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TV miniseries based on Mike Rowe's 'The Way I Heard It' podcast to shoot in Oklahoma

TV miniseries based on Mike Rowe's 'The Way I Heard It' podcast to shoot in Oklahoma

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The Way I Heard It

Production is underway on a new TV miniseries based on Mike Rowe’s “The Way I Heard It” podcast.

Tulsa’s Impact Productions, in association with Mike Rowe (“Dirty Jobs,” “Deadliest Catch”) and the Trinity Broadcast Network, announced that principal photography has begun on a television miniseries, “The Way I Heard It,” based on Rowe’s popular podcast series of the same title.

Production began earlier this month, and post production will continue in Oklahoma through the middle of June.

The show will employ over 100 Oklahomans for its cast and crew, according to a news release.

“After months of quarantine and lockdown, it’s exciting to finally be in pre-production on our new show ‘The Way I Heard It,’” producer Micah Barnard said in the release. “It’s especially great knowing we can make a positive impact on the local economy by basing our production here in Tulsa and working with such an amazing team of Oklahomans.”

Jonathan Coussens, director of the shows, said the podcast-to-TV miniseries project is unique.

“We are transforming a strictly auditory form of entertainment and reimagining it for the screen,” Coussens said in the release.

In Rowe’s podcast, he gives a different take on a variety of topics, including pop culture, politics, history and Hollywood. The news release said each episode is a mystery and true-ish tale “about someone you know, filled with facts that you don’t.”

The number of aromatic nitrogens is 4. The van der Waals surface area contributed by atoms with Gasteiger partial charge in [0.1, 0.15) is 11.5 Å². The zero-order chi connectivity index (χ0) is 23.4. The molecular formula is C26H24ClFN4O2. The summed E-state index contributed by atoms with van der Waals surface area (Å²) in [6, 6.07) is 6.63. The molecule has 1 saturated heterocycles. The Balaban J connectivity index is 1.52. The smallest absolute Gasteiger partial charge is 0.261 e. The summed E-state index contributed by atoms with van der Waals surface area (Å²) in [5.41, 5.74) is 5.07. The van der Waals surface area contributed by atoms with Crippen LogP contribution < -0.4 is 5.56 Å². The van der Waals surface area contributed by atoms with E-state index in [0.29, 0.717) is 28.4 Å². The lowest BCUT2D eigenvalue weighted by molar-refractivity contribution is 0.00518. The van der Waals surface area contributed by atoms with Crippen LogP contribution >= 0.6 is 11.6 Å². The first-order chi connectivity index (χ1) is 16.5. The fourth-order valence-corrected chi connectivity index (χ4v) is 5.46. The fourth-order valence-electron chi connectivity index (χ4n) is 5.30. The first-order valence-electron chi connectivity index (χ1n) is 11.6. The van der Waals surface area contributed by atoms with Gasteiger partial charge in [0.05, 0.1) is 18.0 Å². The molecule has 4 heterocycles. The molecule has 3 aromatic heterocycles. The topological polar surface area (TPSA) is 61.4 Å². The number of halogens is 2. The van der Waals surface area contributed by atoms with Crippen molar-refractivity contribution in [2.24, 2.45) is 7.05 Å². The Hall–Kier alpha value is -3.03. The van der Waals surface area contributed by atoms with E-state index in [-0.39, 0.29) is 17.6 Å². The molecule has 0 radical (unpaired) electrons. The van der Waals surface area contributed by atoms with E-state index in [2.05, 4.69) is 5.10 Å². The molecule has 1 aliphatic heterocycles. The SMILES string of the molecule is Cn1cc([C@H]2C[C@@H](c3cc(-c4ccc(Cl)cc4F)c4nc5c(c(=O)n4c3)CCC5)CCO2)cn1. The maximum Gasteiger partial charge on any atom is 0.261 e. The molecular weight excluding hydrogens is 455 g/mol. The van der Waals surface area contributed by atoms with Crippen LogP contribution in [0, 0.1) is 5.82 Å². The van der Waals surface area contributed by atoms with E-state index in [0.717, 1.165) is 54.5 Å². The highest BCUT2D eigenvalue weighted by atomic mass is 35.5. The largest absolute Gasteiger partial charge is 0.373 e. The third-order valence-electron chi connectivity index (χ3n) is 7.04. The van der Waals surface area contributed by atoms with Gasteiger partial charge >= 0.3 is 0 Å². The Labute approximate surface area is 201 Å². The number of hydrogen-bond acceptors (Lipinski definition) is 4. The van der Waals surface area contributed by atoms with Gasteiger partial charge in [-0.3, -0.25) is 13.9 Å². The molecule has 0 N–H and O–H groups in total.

Delivered with Rowe’s signature blend of charm, wit and ingenuity, these stories are part of a larger mosaic and are full of surprising revelations, sharp observations and intimate, behind-the-scenes moments drawn from Rowe’s own life and career, according to the release.

The miniseries covers 10 episodes and is set to air in the fall on TBN. Each episode is a true story about a real person, place or thing.

“With respect to the facts, I try to be as accurate as possible,” Rowe said. “However, the Internet is full of conflicting accounts, and it’s entirely possible you might hear me say something about a person or an event that contradicts something you heard or read elsewhere. If so, feel free to bring any discrepancy to my attention. Just remember – I’m not wrong. It’s just the way I heard it...”

Citing this project and Martin Scorsese’s “Killers of the Flower Moon,” the news release said the film industry in Oklahoma is booming. The release said the state is drawing Hollywood talent on a consistent basis.

“It’s because we have a talented local crew base,” Coussens said. “For a long time, the coasts have discounted the middle of the country, but not anymore. We are consistently proving Oklahoma and Oklahomans know how to make feature and episodic content. I think our state legislature and other business leaders are finally seeing that the film industry is viable and profitable for the state’s economy. Producing episodic content like this shows off our state for the industry and is one of the reasons the Oklahoma film industry is booming and bouncing back even stronger than before.”

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Scene Writer

I cover pop culture and work as a feature writer at the Tulsa World. A former Oklahoma sports writer of the year, I have written books about former OU coach Barry Switzer and former OSU coach Pat Jones. Phone: 918-581-8389

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